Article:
Travis Wright, president and CEO of Stewart Realty Solutions in Houston, agrees. “It’s an intriguing question whether transaction management could be offshored, but I don’t see the discussion coming up anytime soon,” he says. “You’re talking about something very local. Real estate professionals probably want to stay close to that file.”
First American does offshore some of its title operations, mainly data entry and other functions that go into building its property databases, says Dufficy, but it doesn’t expect to offshore functions that involve interfacing with customers, such as transaction management.
Independent transaction coordinators take a similar view that functions involving heavy client contact won’t lend themselves well to offshoring.
“Working with real estate brokers requires more of a partnership than just processing information,” says Angela A. Parker, past president of the International Virtual Assistants Association. “It’s more involved than the typical functions that are being offshored in other arenas.”
IVAA’s members are mostly home-based clerks or marketers whose clients include real estate brokers outsourcing transaction management and other operations. IVAA awards certification for real estate support specialists.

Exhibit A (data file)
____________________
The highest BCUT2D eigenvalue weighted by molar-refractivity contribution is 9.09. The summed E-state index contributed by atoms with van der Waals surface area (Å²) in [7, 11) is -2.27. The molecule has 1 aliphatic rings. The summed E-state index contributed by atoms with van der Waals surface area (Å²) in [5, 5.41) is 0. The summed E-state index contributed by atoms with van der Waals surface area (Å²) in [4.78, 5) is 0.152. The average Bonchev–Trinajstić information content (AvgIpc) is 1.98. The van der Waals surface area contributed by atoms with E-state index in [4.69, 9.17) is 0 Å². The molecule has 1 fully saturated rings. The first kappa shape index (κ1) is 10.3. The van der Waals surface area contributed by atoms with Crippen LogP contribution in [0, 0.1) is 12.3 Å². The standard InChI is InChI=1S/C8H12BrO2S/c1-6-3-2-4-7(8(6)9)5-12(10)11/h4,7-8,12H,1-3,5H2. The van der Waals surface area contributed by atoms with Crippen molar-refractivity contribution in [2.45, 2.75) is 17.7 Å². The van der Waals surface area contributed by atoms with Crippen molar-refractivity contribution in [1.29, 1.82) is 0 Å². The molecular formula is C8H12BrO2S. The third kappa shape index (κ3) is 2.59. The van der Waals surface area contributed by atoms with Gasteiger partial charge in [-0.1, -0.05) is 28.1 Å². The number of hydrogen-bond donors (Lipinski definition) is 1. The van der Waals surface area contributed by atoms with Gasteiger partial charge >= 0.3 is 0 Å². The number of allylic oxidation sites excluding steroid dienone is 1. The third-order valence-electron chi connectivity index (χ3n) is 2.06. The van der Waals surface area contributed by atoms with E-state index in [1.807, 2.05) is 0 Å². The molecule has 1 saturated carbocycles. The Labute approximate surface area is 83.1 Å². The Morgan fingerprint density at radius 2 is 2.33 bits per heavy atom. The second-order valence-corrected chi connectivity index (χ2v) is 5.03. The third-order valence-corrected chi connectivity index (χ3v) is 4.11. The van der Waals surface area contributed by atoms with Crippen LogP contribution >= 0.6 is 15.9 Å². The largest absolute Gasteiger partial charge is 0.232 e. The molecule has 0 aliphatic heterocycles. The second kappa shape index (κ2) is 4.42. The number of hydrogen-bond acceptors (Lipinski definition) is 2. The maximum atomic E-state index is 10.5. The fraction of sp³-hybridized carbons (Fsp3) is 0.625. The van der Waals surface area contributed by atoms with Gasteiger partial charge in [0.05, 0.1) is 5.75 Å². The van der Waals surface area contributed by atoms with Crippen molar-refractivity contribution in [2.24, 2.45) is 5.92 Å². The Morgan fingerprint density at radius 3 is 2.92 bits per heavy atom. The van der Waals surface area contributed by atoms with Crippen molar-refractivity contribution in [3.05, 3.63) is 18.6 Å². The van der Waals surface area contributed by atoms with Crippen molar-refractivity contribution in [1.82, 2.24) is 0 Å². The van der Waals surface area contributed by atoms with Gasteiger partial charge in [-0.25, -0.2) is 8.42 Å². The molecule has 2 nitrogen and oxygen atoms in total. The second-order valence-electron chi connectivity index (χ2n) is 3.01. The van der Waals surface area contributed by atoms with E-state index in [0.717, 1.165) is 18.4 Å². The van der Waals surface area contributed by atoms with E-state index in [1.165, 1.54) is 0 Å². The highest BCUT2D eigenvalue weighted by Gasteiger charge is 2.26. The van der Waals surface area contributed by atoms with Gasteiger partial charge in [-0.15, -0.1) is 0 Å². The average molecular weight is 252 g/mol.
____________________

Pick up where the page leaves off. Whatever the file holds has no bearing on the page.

The slow growth in jobs even as the U.S. economy continues its recovery could make companies rethink offshoring, too, at least as long as the issue attracts the political spotlight. Presumptive Democratic presidential nominee John Kerry, D-Mass., has called for companies to provide advance notice of offshoring, and no fewer than 26 bills related to offshoring have been introduced in Congress. Bills to curb offshoring have been introduced in 29 states, too.
It’s hard to know whether these efforts will cool businesses’ push overseas, but lenders appear to be in the foreign labor market for the long term. “Everyone is rushing over there,” says Thrasher. “As more lenders do it, other lenders feel they must follow suit to stay competitive.”